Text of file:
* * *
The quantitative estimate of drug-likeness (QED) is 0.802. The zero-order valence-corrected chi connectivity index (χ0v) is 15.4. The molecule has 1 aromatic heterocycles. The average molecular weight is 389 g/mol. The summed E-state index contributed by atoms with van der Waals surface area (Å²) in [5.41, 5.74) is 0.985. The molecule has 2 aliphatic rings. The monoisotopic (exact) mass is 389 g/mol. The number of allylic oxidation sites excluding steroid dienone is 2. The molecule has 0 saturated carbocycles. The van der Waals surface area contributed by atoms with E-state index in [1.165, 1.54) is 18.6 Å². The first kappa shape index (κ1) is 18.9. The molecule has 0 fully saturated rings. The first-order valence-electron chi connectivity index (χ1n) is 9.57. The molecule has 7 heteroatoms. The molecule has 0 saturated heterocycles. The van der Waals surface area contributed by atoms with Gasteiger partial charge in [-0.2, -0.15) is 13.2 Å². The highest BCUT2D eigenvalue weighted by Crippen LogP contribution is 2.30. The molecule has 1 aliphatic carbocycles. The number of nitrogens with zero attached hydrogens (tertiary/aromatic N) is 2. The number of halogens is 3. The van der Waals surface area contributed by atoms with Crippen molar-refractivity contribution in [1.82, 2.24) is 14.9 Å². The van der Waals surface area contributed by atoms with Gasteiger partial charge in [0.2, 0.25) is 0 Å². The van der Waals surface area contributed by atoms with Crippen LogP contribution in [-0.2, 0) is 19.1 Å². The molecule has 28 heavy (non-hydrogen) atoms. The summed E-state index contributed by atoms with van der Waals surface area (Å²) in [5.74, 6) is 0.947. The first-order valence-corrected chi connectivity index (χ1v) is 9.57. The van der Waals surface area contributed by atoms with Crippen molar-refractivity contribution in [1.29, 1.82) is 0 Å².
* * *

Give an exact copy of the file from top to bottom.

The quantitative estimate of drug-likeness (QED) is 0.802. The zero-order valence-corrected chi connectivity index (χ0v) is 15.4. The molecule has 1 aromatic heterocycles. The average molecular weight is 389 g/mol. The summed E-state index contributed by atoms with van der Waals surface area (Å²) in [5.41, 5.74) is 0.985. The molecule has 2 aliphatic rings. The monoisotopic (exact) mass is 389 g/mol. The number of allylic oxidation sites excluding steroid dienone is 2. The molecule has 0 saturated carbocycles. The van der Waals surface area contributed by atoms with E-state index in [1.165, 1.54) is 18.6 Å². The first kappa shape index (κ1) is 18.9. The molecule has 0 fully saturated rings. The first-order valence-electron chi connectivity index (χ1n) is 9.57. The molecule has 7 heteroatoms. The molecule has 0 saturated heterocycles. The van der Waals surface area contributed by atoms with Gasteiger partial charge in [-0.2, -0.15) is 13.2 Å². The highest BCUT2D eigenvalue weighted by Crippen LogP contribution is 2.30. The molecule has 1 aliphatic carbocycles. The number of nitrogens with zero attached hydrogens (tertiary/aromatic N) is 2. The number of halogens is 3. The van der Waals surface area contributed by atoms with Crippen molar-refractivity contribution in [1.82, 2.24) is 14.9 Å². The van der Waals surface area contributed by atoms with Gasteiger partial charge in [0.2, 0.25) is 0 Å². The van der Waals surface area contributed by atoms with Crippen LogP contribution in [-0.2, 0) is 19.1 Å². The molecule has 28 heavy (non-hydrogen) atoms. The summed E-state index contributed by atoms with van der Waals surface area (Å²) in [5.74, 6) is 0.947. The first-order valence-corrected chi connectivity index (χ1v) is 9.57. The van der Waals surface area contributed by atoms with Crippen molar-refractivity contribution in [1.29, 1.82) is 0 Å².